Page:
This post was co-authored by independent researcher Collin Anderson.
In recent weeks, we’ve heard reports that internet users in Crimea and elsewhere in the region are increasingly being denied communications services based on their location. These restrictions are product of a comprehensive sanctions regime by the United States that was enacted in December against the Crimea as a result of the growing conflict in the region. Access joined EFF, Global Voices Advocacy, New America’s Open Technology Institute, and Ferrari & Associates, P.C. in a letter calling for the Office of Foreign Asset Control (OFAC)—the agency charged with enforcing the sanctions—to issue a general license that would protect internet users.
The Crimea sanctions require American technology firms, including Google, to stop updating software, to terminate small business applications, to shut down web hosting accounts, and to deny other services to users they believe are located in the affected region. Journalists, human rights defenders, and ordinary people living in Crimea – or even just traveling there – depend on a variety of information services, software, and hardware that are covered by these sanctions. The sanctions add barriers for information technology, drastically impacting free expression and privacy, and only contribute to the isolation and instability in the region. Not only are basic personal communications tools such as email and cryptography software impacted, but Google has stopped updating its popular Chrome browser in the region. This means that computer security is threatened by the blocking.
This is not the first time United States sanctions regulations have prevented users from securely accessing the global Internet. However, in recent years, the Department of Treasury and the Department of Commerce has carved out exceptions for internet tools and services for personal communications technology and consumer communications devices. Access has long supported such authorizations, including those in Cuba and Iran.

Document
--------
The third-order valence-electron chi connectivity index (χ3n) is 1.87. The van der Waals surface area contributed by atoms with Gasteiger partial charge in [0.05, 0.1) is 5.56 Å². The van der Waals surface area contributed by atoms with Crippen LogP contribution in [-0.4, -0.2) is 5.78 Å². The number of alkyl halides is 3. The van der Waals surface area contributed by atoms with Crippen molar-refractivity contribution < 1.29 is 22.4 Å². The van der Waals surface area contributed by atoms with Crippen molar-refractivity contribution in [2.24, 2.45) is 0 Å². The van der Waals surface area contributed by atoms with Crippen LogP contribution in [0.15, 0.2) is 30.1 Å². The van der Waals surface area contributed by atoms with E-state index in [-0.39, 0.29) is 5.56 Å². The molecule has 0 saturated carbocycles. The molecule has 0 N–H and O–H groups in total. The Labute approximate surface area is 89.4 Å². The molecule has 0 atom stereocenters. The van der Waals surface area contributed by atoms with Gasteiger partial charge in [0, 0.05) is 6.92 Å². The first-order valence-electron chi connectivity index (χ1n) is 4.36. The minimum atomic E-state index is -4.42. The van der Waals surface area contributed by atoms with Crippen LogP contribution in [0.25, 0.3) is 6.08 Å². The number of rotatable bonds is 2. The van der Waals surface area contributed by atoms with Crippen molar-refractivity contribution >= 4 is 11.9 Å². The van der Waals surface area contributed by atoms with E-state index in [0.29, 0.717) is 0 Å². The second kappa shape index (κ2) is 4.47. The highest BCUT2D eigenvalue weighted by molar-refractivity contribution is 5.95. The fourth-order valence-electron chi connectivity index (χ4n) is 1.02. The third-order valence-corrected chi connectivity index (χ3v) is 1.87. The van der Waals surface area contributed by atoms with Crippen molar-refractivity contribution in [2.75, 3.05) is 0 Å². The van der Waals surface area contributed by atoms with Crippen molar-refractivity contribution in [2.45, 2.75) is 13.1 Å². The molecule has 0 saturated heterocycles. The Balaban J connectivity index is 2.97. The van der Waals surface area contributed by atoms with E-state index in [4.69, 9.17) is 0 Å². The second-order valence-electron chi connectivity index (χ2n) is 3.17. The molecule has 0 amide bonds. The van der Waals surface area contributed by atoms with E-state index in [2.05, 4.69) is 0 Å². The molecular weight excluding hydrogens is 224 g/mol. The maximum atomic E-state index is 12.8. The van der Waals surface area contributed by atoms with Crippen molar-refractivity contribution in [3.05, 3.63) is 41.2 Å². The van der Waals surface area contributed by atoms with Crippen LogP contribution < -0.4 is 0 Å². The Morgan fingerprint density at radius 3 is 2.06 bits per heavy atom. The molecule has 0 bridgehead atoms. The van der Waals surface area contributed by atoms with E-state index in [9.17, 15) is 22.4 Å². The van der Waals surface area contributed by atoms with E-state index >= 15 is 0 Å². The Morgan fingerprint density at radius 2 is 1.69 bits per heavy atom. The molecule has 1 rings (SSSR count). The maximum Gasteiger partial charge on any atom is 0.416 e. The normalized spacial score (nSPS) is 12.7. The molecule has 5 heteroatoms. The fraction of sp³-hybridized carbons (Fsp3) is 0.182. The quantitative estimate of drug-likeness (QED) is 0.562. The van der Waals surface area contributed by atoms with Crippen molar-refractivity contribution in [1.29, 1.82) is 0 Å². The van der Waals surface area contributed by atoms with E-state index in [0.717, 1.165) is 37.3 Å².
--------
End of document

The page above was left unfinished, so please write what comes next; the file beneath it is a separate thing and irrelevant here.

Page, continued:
Without urgent action from OFAC, these restrictions are likely to foreshadow greater impediments on the free flow of information to Crimea, and make the removal of these sanctions policies more difficult in the future. Imposing barriers on access to American platforms will only push users into services provided by Russian companies. As we have seen from the start of the conflict, these services are highly controlled by Russian authorities and have actively stifled independent channels of information through aggressive censorship and surveillance. That’s not in the interest of Internet users or international human rights, and it’s not the intent of the policies. OFAC should act immediately to protect the free flow of information by issuing a general license authorizing the provision of services, software, and hardware incident to personal communication over the internet in Crimea.
photo credit: Artem Svetlov